FBW achieves this primarily by doing away with the many setbacks in the city plan that pull buildings away from the street to allow “scenic easements and visual corridors,” in Whitaker’s words. This emphasis on setbacks creates structures that no developer in his right mind would want to build, according to him.
“What the developer wants is the most amount of rentable space he can get out of the project,” said Whitaker. “He can’t sell stairways, he can’t sell elevators, he can’t sell corridors.”
In mockups shared with FBW, LCOR attempts to follow the city’s instructions, with ground floor retail in every building and parking lots reaching nine stories high in some instances.
“The only thing they’ve got in their minds is getting approval so they can get going,” said Whitaker.
Finishing the waterfront
The final major concern of FBW is ensuring that the open space created by the plan be of maximum utility to the public. The City Council-approved plan mandates at least 4.5 acres of new open space, but it comes in the form of pocket parks and piazzas tucked around the edges of the project.
Whitaker said these “parkinas” are rarely used in practice, since they are too small for activities and are assumed to be private because they abut private buildings. Their presence in the city plan “betokens the fact that nobody has taken this very seriously, and nobody with any development experience,” he added.
FBW’s preferred alternative would be to create the same amount of open space or more in a single consolidated unit where it would be of the most use, on the Hoboken waterfront.
It is FBW’s most ardent desire to finish the public waterfront concept it first proposed after the 1990 referendum. The biggest remaining step is purchasing Union Dry Dock on the central waterfront, the last fully functioning vestige of Hoboken’s former shipping industry.
Whitaker estimated the cost of buying and renovating the dock at around $27 million. Though that seems high, he said the cost of building a performing arts center, which the city of Hoboken has stated may be a demand in its negotiations with NJ Transit, could run between $23 and 30 million depending on its size. If the arts center and pocket parks were abandoned, Whitaker believed NJ Transit could easily afford to turn Union Dry Dock into a park.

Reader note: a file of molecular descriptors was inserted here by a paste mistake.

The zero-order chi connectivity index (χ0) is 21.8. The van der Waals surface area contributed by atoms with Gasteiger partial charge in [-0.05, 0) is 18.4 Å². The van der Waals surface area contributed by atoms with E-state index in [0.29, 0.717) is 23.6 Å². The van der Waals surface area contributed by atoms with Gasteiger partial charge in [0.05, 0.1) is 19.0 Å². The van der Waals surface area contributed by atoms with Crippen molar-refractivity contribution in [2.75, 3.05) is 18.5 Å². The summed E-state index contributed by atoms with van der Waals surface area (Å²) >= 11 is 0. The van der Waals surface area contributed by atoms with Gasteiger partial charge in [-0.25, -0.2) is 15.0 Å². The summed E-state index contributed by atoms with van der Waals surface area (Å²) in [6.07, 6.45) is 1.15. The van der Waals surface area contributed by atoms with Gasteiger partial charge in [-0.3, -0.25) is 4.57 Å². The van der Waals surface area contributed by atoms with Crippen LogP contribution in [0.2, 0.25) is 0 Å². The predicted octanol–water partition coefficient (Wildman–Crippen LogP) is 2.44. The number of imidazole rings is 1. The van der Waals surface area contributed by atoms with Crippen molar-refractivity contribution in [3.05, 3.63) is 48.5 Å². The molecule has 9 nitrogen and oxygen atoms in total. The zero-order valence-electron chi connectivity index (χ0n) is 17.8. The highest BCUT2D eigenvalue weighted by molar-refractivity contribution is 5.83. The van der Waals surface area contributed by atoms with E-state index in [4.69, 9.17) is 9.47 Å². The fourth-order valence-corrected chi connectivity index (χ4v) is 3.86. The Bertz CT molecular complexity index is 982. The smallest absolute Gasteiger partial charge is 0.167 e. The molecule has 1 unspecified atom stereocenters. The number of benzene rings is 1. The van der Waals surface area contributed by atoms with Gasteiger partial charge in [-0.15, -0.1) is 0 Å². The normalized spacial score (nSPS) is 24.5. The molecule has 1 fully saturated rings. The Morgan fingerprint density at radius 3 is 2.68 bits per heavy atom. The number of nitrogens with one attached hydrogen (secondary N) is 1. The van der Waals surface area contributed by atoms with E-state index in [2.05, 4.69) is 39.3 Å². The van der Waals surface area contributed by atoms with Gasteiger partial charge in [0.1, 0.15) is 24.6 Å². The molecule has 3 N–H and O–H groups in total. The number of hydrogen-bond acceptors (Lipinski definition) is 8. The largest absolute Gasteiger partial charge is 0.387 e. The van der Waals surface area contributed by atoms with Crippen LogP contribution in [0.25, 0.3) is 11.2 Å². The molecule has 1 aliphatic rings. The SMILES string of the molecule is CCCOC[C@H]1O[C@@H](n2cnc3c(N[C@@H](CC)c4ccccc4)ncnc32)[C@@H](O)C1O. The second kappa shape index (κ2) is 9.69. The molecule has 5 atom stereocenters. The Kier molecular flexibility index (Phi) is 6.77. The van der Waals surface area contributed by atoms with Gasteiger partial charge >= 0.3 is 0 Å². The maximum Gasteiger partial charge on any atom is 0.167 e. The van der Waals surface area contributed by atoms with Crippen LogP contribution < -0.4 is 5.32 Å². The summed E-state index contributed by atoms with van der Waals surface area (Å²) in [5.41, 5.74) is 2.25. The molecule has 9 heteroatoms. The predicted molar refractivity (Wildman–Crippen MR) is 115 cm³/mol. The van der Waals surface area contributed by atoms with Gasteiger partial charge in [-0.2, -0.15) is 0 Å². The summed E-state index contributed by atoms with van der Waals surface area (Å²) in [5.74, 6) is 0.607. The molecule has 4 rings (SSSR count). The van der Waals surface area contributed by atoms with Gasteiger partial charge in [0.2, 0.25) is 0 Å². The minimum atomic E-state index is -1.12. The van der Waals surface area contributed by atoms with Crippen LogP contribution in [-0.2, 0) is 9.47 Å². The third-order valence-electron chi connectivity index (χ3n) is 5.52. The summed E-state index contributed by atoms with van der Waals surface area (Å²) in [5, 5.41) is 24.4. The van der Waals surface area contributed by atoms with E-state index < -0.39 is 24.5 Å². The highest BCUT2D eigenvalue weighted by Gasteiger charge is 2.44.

If anything should give FBW hope that their concept could still be adopted via amendments to the Hoboken Yards plan, it is the glacial pace at which negotiations between the city, NJ Transit, and LCOR are unfolding.
As of May, official negotiations over a redevelopment agreement had yet to begin, according to city spokesman Juan Melli (the city did not respond to more recent questions about the status of negotiations).
“The next major step in the process is conducting a traffic analysis of southern Hoboken,” said Melli. “In order to do so, we are waiting for NJ Transit and their contract developer to submit a pre-submission form to enter into negotiations with the city so that they can fund the traffic analysis.”
If the current plan will generate traffic as bad as FBW says, it will ostensibly be revealed by this traffic analysis. According to FBW Executive Director Ron Hine, LCOR indicated openness to the group’s plat design in discussions.
“They initially said that they started out with something that resembled more or less what we’re proposing,” said Hine.
The harder step will be convincing the mayor and City Council that the plan they shepherded into existence is flawed. Last week, City Council President Ravi Bhalla said that the city had met with FBW multiple times, and that he felt their concerns had been addressed.
“The current plan…was the result of years of careful planning that included an extensive public process,” said Bhalla. “FBW, together with many other interested citizens and organizations, actively participated in the process, and many ideas suggested by the public, including FBW, were incorporated into the plan.”
In response to questions from The Hoboken Reporter, an NJ Transit spokesperson declined to comment specifically on the FBW plan.
“NJ TRANSIT continues to work with its developer, LCOR, and the city of Hoboken to advance a redevelopment plan which is in the best interest of NJ TRANSIT, meets the transportation needs of our customers, and is consistent with Hoboken’s Redevelopment Plan,” said the spokesperson.
Carlo Davis may be reached at firstname.lastname@example.org.